Do I have high or low arches? Does it matter?

Do I have high or low arches? Does it matter?

Do I have high or low arches? Does it matter?

People have a wide variety of foot sizes, shapes, types and deformities. Mr. Roger’s of Mr. Roger’s Neighborhood taught that each child is special and everyone is different in the world. This is also true of the foot.  Thankfully, no matter what the foot type you have, the function stays the same. With every step, your foot goes through subtle, yet very complex movements to do one of two things: #1) absorb shock, or #2) stiffen up to balance or push off. When people have pain, it’s usually because one or the other is not working right.

From looking at the foot from the side, there are three general foot types: high arch, normal, and flatfoot. Most people do actually have more of a normal arch but that does not mean they are pain or problem free. Normal arched patients can have all the same ailments as the rest of the other foot types. However, the low and high arch foot types have several problems that are more unique to each.

In flatfoot deformity, the bony structure is good at shock absorption. However, it has a more difficult time staying stable and strong as a “rigid lever” to push off. Frequently the tendons on the inside of the ankle start to hurt trying to keep the arch up and patients get pains as the arch flattens out. The legs tend to fatigue quickly as well.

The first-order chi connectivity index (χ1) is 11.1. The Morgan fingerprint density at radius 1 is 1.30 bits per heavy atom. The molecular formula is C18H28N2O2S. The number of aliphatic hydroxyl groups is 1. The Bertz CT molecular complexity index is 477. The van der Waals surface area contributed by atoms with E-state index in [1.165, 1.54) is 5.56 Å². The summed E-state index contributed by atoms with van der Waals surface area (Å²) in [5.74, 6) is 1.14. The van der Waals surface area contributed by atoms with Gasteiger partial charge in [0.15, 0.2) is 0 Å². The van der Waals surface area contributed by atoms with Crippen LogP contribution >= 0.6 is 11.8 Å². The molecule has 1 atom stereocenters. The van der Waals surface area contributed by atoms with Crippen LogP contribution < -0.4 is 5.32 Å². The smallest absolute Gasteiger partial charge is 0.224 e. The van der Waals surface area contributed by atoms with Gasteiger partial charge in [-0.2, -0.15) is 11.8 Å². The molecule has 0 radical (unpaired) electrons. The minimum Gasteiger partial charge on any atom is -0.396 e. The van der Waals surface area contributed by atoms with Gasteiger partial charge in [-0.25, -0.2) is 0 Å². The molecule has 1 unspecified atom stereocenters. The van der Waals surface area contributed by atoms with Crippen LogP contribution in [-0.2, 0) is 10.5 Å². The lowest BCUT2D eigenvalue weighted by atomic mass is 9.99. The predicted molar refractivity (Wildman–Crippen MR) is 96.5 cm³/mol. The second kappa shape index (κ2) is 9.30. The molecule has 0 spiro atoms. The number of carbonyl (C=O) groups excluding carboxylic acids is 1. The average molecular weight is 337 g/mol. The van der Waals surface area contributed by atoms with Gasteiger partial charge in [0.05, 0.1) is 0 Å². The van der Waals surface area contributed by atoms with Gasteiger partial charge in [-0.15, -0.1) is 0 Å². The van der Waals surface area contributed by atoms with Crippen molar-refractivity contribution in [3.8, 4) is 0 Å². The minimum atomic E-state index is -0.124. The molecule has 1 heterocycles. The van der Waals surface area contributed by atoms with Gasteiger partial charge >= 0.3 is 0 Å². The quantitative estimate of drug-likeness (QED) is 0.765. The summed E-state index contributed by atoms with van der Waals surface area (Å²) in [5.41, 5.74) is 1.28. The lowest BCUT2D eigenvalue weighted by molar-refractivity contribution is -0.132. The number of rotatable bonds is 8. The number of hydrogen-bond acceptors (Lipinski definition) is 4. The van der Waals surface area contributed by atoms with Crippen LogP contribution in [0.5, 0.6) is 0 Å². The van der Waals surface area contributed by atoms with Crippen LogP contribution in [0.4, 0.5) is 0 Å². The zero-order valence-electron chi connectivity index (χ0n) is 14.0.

For high arches, the foot has a tough time aligning the bones for proper cushioning. Hammertoes quickly develop and sometimes these feet frequently sprain because the front of the foot points inward more, causing the ankle to turn.  In severe cases, it can even be a sign of progressive neurological problems.

No matter what the foot type, shape, or size the NMFAI can help alleviate your pain, even on day one.

Don’t Live Life in Pain! Call us today for an appointment at 505.880.1000. We take care of your feet…so that they’ll take care of you!

Justin Ward, DPM

Total Ankle Replacement: Who’s a Candidate?

Total Ankle Replacement: Who’s a Candidate?

Total Ankle Replacement: Who’s a Candidate?

I see a lot of new patients that struggle with arthritis.  One of the most common places is the ankle joint.  We usually start simple with x-rays, bracing, anti-inflammatories, injection therapy, and minimally invasive procedures like an ankle scope.  What happens if all of those things fail?  In the past, the ankle fusion was the only viable alternative.  That may sound aggressive and limiting but, truth be told, most people do very well with the procedure.  I admit that it does sound scary to no longer be able to move the ankle joint.  Many patients then ask, “Are there any other options?  Surgeons can replace hips and knees.  Can they replace ankles?”  The answer is YES.